# systemctl start pacemaker_remote.service
  5. On the cluster node, create a location for the shared authentication key with the same path as the authentication key on the remote node and copy the key into that directory. In this example, the key is copied from the remote node where the key was created.
    # mkdir -p --mode=0750 /etc/pacemaker
    # chgrp haclient /etc/pacemaker
    # scp remote1:/etc/pacemaker/authkey /etc/pacemaker/authkey
  6. Enter the following command from a cluster node to create a remote resource. In this case the remote node is remote1.
    # pcs resource create remote1 ocf:pacemaker:remote
  7. After creating the remote resource, you can treat the remote node just as you would treat any other node in the cluster. For example, you can create a resource and place a resource constraint on the resource to run on the remote node as in the following commands, which are run from a cluster node.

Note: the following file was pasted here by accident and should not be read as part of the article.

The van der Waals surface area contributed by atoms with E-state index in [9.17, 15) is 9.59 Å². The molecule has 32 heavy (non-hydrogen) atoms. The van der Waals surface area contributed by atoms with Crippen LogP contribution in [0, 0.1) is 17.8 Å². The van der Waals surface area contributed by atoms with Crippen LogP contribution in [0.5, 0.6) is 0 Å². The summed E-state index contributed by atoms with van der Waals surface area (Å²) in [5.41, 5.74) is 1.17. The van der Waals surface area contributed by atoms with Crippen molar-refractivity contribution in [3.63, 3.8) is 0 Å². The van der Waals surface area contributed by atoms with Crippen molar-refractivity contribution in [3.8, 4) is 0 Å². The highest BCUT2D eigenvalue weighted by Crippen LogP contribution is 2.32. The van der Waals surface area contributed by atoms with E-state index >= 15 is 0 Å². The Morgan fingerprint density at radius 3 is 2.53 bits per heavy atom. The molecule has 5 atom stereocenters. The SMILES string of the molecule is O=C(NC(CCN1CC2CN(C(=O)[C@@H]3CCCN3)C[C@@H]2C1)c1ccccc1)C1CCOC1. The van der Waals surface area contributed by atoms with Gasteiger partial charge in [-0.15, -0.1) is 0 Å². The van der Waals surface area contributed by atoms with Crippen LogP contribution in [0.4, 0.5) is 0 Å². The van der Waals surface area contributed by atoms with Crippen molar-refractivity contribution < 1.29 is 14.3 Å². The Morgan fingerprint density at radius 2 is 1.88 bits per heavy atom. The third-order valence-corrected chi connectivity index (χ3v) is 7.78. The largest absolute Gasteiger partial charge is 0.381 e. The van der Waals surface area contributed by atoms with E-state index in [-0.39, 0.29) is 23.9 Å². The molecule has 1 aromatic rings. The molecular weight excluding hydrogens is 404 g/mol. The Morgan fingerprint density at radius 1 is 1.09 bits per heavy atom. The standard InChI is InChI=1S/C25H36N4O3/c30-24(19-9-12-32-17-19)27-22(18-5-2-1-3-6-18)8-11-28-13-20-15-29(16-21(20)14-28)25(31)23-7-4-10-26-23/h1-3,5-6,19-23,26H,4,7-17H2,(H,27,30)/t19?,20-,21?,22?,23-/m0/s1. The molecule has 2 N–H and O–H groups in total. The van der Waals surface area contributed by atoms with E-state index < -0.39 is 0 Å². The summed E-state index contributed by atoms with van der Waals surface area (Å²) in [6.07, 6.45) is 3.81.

# pcs resource create webserver apache configfile=/etc/httpd/conf/httpd.conf op monitor interval=30s
    # pcs constraint location webserver prefers remote1

    Warning

    Never involve a remote node connection resource in a resource group, colocation constraint, or order constraint.
  8. Configure fencing resources for the remote node. Remote nodes are fenced the same way as cluster nodes. Configure fencing resources for use with remote nodes the same as you would with cluster nodes. Note, however, that remote nodes can never initiate a fencing action. Only cluster nodes are capable of actually executing a fencing operation against another node.